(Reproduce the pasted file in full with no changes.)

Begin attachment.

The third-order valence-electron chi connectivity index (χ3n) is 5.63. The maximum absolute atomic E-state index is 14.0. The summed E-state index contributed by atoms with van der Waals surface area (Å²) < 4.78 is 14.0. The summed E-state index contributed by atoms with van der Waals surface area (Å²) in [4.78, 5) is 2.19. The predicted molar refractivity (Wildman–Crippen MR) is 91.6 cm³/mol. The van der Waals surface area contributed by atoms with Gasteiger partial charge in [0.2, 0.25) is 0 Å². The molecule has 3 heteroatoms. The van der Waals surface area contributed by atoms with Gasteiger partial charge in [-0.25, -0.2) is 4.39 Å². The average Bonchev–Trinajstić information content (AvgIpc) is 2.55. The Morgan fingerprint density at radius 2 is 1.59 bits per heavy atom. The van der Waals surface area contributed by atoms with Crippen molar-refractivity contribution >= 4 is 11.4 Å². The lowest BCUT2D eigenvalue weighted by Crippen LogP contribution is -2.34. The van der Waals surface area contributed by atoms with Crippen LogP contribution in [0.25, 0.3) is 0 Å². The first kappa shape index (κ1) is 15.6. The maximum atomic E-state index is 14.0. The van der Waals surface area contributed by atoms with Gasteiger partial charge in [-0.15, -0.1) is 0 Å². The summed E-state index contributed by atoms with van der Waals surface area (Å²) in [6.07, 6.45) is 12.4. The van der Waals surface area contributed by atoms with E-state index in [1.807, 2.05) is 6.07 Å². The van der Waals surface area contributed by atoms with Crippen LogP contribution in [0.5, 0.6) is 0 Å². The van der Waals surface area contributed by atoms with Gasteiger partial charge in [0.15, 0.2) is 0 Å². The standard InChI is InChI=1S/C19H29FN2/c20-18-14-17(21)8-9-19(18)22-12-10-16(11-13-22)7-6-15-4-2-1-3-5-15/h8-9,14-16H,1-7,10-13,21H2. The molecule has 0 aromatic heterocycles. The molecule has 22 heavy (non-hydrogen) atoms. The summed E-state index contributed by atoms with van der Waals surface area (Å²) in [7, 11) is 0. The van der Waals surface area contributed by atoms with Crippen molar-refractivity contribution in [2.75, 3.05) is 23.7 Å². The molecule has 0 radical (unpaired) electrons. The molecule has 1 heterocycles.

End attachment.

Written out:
The third-order valence-electron chi connectivity index (χ3n) is 5.63. The maximum absolute atomic E-state index is 14.0. The summed E-state index contributed by atoms with van der Waals surface area (Å²) < 4.78 is 14.0. The summed E-state index contributed by atoms with van der Waals surface area (Å²) in [4.78, 5) is 2.19. The predicted molar refractivity (Wildman–Crippen MR) is 91.6 cm³/mol. The van der Waals surface area contributed by atoms with Gasteiger partial charge in [0.2, 0.25) is 0 Å². The molecule has 3 heteroatoms. The van der Waals surface area contributed by atoms with Gasteiger partial charge in [-0.25, -0.2) is 4.39 Å². The average Bonchev–Trinajstić information content (AvgIpc) is 2.55. The Morgan fingerprint density at radius 2 is 1.59 bits per heavy atom. The van der Waals surface area contributed by atoms with Crippen molar-refractivity contribution >= 4 is 11.4 Å². The lowest BCUT2D eigenvalue weighted by Crippen LogP contribution is -2.34. The van der Waals surface area contributed by atoms with Crippen LogP contribution in [0.25, 0.3) is 0 Å². The first kappa shape index (κ1) is 15.6. The maximum atomic E-state index is 14.0. The van der Waals surface area contributed by atoms with Gasteiger partial charge in [-0.15, -0.1) is 0 Å². The summed E-state index contributed by atoms with van der Waals surface area (Å²) in [6.07, 6.45) is 12.4. The van der Waals surface area contributed by atoms with E-state index in [1.807, 2.05) is 6.07 Å². The van der Waals surface area contributed by atoms with Crippen LogP contribution in [0.5, 0.6) is 0 Å². The van der Waals surface area contributed by atoms with Gasteiger partial charge in [0.15, 0.2) is 0 Å². The standard InChI is InChI=1S/C19H29FN2/c20-18-14-17(21)8-9-19(18)22-12-10-16(11-13-22)7-6-15-4-2-1-3-5-15/h8-9,14-16H,1-7,10-13,21H2. The molecule has 0 aromatic heterocycles. The molecule has 22 heavy (non-hydrogen) atoms. The summed E-state index contributed by atoms with van der Waals surface area (Å²) in [7, 11) is 0. The van der Waals surface area contributed by atoms with Crippen molar-refractivity contribution in [2.75, 3.05) is 23.7 Å². The molecule has 0 radical (unpaired) electrons. The molecule has 1 heterocycles.